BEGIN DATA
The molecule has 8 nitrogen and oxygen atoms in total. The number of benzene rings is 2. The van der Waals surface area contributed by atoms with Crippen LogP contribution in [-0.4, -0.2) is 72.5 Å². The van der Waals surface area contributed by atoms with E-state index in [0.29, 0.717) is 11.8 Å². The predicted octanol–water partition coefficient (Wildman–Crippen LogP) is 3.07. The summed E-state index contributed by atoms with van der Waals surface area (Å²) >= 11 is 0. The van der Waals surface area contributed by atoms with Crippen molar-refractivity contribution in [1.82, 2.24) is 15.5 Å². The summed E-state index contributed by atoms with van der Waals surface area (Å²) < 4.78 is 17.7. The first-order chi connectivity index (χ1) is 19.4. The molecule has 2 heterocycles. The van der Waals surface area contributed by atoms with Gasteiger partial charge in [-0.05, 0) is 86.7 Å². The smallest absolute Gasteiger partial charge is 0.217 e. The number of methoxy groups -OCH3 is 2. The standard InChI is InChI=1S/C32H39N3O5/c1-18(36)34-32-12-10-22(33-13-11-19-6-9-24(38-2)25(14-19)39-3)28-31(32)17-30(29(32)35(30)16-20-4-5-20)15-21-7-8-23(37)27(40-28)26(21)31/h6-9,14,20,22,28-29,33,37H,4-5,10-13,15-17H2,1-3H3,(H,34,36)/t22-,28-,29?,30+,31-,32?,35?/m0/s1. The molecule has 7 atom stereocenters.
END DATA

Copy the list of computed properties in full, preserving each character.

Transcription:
The molecule has 8 nitrogen and oxygen atoms in total. The number of benzene rings is 2. The van der Waals surface area contributed by atoms with Crippen LogP contribution in [-0.4, -0.2) is 72.5 Å². The van der Waals surface area contributed by atoms with E-state index in [0.29, 0.717) is 11.8 Å². The predicted octanol–water partition coefficient (Wildman–Crippen LogP) is 3.07. The summed E-state index contributed by atoms with van der Waals surface area (Å²) >= 11 is 0. The van der Waals surface area contributed by atoms with Crippen molar-refractivity contribution in [1.82, 2.24) is 15.5 Å². The summed E-state index contributed by atoms with van der Waals surface area (Å²) < 4.78 is 17.7. The first-order chi connectivity index (χ1) is 19.4. The molecule has 2 heterocycles. The van der Waals surface area contributed by atoms with Gasteiger partial charge in [-0.05, 0) is 86.7 Å². The smallest absolute Gasteiger partial charge is 0.217 e. The number of methoxy groups -OCH3 is 2. The standard InChI is InChI=1S/C32H39N3O5/c1-18(36)34-32-12-10-22(33-13-11-19-6-9-24(38-2)25(14-19)39-3)28-31(32)17-30(29(32)35(30)16-20-4-5-20)15-21-7-8-23(37)27(40-28)26(21)31/h6-9,14,20,22,28-29,33,37H,4-5,10-13,15-17H2,1-3H3,(H,34,36)/t22-,28-,29?,30+,31-,32?,35?/m0/s1. The molecule has 7 atom stereocenters.